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I agree with those who are saying a mission statement is just corporate waffle.  An organisation has to have one these days but does it seriously change anything?

Were I asked to make a mission statement for MFC it would be bloody short - winning matches and winning premierships.   

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22 hours ago, Fanatique Demon said:

Well, seems like there a lot of members who know a lot about football, but little about business/organisations and their culture. I am probably the opposite.

In a few weeks I will be in Japan conducting an exercise with a Fortune 500 company to chart their future success. I have done it many times, in many countries, including with two of the world's top 10 brands. And 80% of the time, it works. When it doesn't work, it's mainly because they don't adopt the thinking.

Here's how I do it in my global consultancy....

I gather a working party of the key stakeholders and we agree on the short and long term Objectives. The working party is usually about 16 people. By involving the key stakeholders in the process, we get buy-in from the beginning.

After that, the working party meets and we do what many of you would probably find silly. In a workshopwe play creative questioning games to understand the current culture and the blocks to success. The games are used so that we get past the stock answers and usual cliches to get to the heart of the problem. Creativity disarms people. Real truths emerge.

Then we define the Brand Positioning and the Culture we want to create in order to achieve the Objectives. I usually craft the Positioning myself and put it back to the working party for comment. Once agreed, the working party defines the Values and Behaviours we will live by. My job is to facilitate and get consensus.

Then having established our Values and Behaviours, we explain them to those affected, but who were not in the working party. We do it in a way that gets total buy-in... handling questions/challenges, using examples, etc. Then we all celebrate them.

From there on, we live by those Values and Behaviours. Those who don't conform are counselled and given another chance.  A second offence says they're not our type... and they're gone.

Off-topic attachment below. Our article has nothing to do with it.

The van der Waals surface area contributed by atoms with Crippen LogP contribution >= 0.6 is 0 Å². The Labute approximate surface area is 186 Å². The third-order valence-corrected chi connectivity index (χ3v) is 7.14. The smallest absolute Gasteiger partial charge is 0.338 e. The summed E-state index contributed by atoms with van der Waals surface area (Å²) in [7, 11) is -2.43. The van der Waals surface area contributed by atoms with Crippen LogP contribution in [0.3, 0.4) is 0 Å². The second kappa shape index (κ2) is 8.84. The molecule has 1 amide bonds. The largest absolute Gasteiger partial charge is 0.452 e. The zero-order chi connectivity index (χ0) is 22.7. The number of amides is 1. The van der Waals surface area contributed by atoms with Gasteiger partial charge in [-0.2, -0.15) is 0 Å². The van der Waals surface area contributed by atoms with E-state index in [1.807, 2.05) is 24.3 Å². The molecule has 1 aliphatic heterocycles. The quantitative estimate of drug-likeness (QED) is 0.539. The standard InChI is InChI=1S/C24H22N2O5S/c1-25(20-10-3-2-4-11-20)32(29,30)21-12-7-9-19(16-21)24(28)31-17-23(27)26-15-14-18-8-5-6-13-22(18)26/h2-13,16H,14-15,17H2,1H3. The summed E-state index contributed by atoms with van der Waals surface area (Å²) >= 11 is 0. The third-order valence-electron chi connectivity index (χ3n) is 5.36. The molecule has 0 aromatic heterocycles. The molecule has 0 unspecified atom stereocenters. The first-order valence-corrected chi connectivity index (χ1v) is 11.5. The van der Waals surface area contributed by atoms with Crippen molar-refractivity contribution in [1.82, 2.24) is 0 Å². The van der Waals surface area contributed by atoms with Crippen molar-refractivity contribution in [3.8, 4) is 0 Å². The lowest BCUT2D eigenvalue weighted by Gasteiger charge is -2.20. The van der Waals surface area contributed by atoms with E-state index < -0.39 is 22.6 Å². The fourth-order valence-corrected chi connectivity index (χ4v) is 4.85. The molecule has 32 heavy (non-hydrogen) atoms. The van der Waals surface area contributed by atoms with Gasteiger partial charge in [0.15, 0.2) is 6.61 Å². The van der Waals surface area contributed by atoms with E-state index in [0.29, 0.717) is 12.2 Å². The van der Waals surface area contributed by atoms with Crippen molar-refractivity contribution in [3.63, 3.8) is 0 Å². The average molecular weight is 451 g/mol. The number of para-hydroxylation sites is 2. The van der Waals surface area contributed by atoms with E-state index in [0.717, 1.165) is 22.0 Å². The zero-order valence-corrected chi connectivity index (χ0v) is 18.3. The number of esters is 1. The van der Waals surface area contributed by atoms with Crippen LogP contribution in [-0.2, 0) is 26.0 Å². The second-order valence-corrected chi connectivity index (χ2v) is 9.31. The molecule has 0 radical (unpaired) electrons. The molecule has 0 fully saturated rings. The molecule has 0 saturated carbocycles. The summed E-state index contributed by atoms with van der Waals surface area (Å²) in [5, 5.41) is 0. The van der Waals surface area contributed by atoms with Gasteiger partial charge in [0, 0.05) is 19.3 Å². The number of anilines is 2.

I understand there will be many skeptics. As I said, I know very little about football, but I do know this stuff. Fortune 500 companies don't waste money on things that don't work. MFC needs to behave like one of them.

 

FD

Thanks for that and I do respect your commitment and what you try to and seem to achieve, but there does seem to be a lot of "corporate jargon" (for want of a better term) there.

How would this translate to a footy club where players (are they key stakeholders, or are we, the longstanding and long suffering supporters?) most of whom are pretty transient in the scheme of things and who may spend only one or just a few years at the club are required to buy in to the brand positioning and cultures, and live by the values?

Are the players part of the working party?   The coaching team?  The recruiters? The bootstudder and the doorman?

 

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Thank you for the above comments. I have worked in places where no one knew anything about Missions, Positioning, Values and Behaviours, even though they existed. Those were awful places to work and whatever success they enjoyed could have been far greater if they'd pulled together to a set of principles. Maybe the skeptics here worked in similar places, in which case I both empathise and sympathise. But is that to say this stuff is all nonsense? No, it means it wasn't properly practised.

I've also worked in places that were hotbeds of creativity, exciting and successful, where we all knew the direction and what was expected of us. In these places it WAS properly practised.